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It's all about pathos

Does a composer write his or her best music at a time of joy, tragedy or tranquillity? There are persuasive cases to be made for all three.

Bertold Brecht, by Kolb - Deutsches Bundesarchiv (German Federal Archive)

Indeed we should probably add a fourth option i.e. none of the above as there are plenty of composers who seemed able to turn out wonderful music on a daily basis, irrespective of the circumstances. One need look no further than Josef Haydn’s 100+ symphonies, JS Bach’s 200+ cantatas, or Domenico Scarlatti’s  500+ keyboard sonatas.
Joy and love have been the inspiration of much great music. Leos Janacek wrote his striking second quartet, subtitled “Listy důvěrné (or “Intimate Letters”, if your Czech is off the pace) at the age of 74, to express the depth of his feelings for the much younger Kamila Stösslová; and much of Robert Schumann’s music from the mid 1830s (both for voice and piano) was inspired by Clara Wieck, who was to become his wife (despite the best efforts of her father).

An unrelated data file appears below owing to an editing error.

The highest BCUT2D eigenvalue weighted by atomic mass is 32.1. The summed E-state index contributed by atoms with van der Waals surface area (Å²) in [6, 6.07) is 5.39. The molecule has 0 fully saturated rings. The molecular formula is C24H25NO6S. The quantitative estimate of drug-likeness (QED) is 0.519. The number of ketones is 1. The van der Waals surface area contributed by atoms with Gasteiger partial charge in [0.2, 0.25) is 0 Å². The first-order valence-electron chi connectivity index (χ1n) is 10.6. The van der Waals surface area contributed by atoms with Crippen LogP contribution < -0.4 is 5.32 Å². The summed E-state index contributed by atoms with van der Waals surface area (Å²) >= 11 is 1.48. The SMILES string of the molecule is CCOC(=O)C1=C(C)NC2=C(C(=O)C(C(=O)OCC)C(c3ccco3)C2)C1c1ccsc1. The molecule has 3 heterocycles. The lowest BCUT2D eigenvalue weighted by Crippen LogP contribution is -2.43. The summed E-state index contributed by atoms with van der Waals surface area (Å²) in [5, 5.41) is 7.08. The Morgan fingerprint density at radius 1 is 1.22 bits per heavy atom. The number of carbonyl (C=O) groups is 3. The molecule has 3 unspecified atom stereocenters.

Several composers sought out the tranquillity of country retreats in order to write more effectively. For some British composers in the early and mid 20th Century (e.g. Elgar, Gurney, Finzi) the geography almost became synonymous with the sound, as they developed a sparse, reflective orchestral style so evocative of rural life.
However, it’s the interface between sadness and music which is the main theme of this article. We should perhaps not be surprised that one of Tchaikovsky’s most famous symphonies and one of Beethoven’s most famous piano sonatas both became known as Pathétique (somehow the French word sounds more convincing than the English word ‘pathetic’).